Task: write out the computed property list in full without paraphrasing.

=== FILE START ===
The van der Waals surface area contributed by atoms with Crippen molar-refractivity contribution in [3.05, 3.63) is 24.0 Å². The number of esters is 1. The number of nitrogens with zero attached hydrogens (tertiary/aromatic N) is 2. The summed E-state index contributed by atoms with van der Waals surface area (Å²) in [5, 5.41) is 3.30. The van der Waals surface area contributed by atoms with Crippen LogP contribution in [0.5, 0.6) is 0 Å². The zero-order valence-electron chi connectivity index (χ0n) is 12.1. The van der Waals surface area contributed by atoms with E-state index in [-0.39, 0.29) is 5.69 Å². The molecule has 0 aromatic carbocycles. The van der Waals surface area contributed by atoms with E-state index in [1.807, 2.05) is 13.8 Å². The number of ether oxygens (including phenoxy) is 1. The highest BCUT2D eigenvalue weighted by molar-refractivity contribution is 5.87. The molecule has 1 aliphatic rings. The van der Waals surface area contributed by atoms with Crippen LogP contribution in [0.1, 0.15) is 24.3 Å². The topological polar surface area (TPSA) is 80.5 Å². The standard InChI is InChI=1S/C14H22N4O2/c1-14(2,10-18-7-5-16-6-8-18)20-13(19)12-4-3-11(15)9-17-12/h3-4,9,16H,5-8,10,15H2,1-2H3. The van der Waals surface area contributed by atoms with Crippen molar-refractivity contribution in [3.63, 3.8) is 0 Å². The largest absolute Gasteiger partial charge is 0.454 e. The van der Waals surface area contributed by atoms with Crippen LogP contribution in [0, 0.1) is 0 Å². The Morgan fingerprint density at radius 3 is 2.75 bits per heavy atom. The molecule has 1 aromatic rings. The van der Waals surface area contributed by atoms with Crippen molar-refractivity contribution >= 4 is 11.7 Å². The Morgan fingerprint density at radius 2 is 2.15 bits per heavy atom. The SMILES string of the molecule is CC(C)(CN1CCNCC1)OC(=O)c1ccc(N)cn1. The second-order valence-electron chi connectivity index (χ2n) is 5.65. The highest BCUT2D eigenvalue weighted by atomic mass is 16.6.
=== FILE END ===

The van der Waals surface area contributed by atoms with Crippen molar-refractivity contribution in [3.05, 3.63) is 24.0 Å². The number of esters is 1. The number of nitrogens with zero attached hydrogens (tertiary/aromatic N) is 2. The summed E-state index contributed by atoms with van der Waals surface area (Å²) in [5, 5.41) is 3.30. The van der Waals surface area contributed by atoms with Crippen LogP contribution in [0.5, 0.6) is 0 Å². The zero-order valence-electron chi connectivity index (χ0n) is 12.1. The van der Waals surface area contributed by atoms with E-state index in [-0.39, 0.29) is 5.69 Å². The molecule has 0 aromatic carbocycles. The van der Waals surface area contributed by atoms with E-state index in [1.807, 2.05) is 13.8 Å². The number of ether oxygens (including phenoxy) is 1. The highest BCUT2D eigenvalue weighted by molar-refractivity contribution is 5.87. The molecule has 1 aliphatic rings. The van der Waals surface area contributed by atoms with Crippen LogP contribution in [0.1, 0.15) is 24.3 Å². The topological polar surface area (TPSA) is 80.5 Å². The standard InChI is InChI=1S/C14H22N4O2/c1-14(2,10-18-7-5-16-6-8-18)20-13(19)12-4-3-11(15)9-17-12/h3-4,9,16H,5-8,10,15H2,1-2H3. The van der Waals surface area contributed by atoms with Crippen molar-refractivity contribution in [3.63, 3.8) is 0 Å². The largest absolute Gasteiger partial charge is 0.454 e. The van der Waals surface area contributed by atoms with Crippen LogP contribution in [0, 0.1) is 0 Å². The Morgan fingerprint density at radius 3 is 2.75 bits per heavy atom. The molecule has 1 aromatic rings. The van der Waals surface area contributed by atoms with Crippen molar-refractivity contribution >= 4 is 11.7 Å². The Morgan fingerprint density at radius 2 is 2.15 bits per heavy atom. The SMILES string of the molecule is CC(C)(CN1CCNCC1)OC(=O)c1ccc(N)cn1. The second-order valence-electron chi connectivity index (χ2n) is 5.65. The highest BCUT2D eigenvalue weighted by atomic mass is 16.6.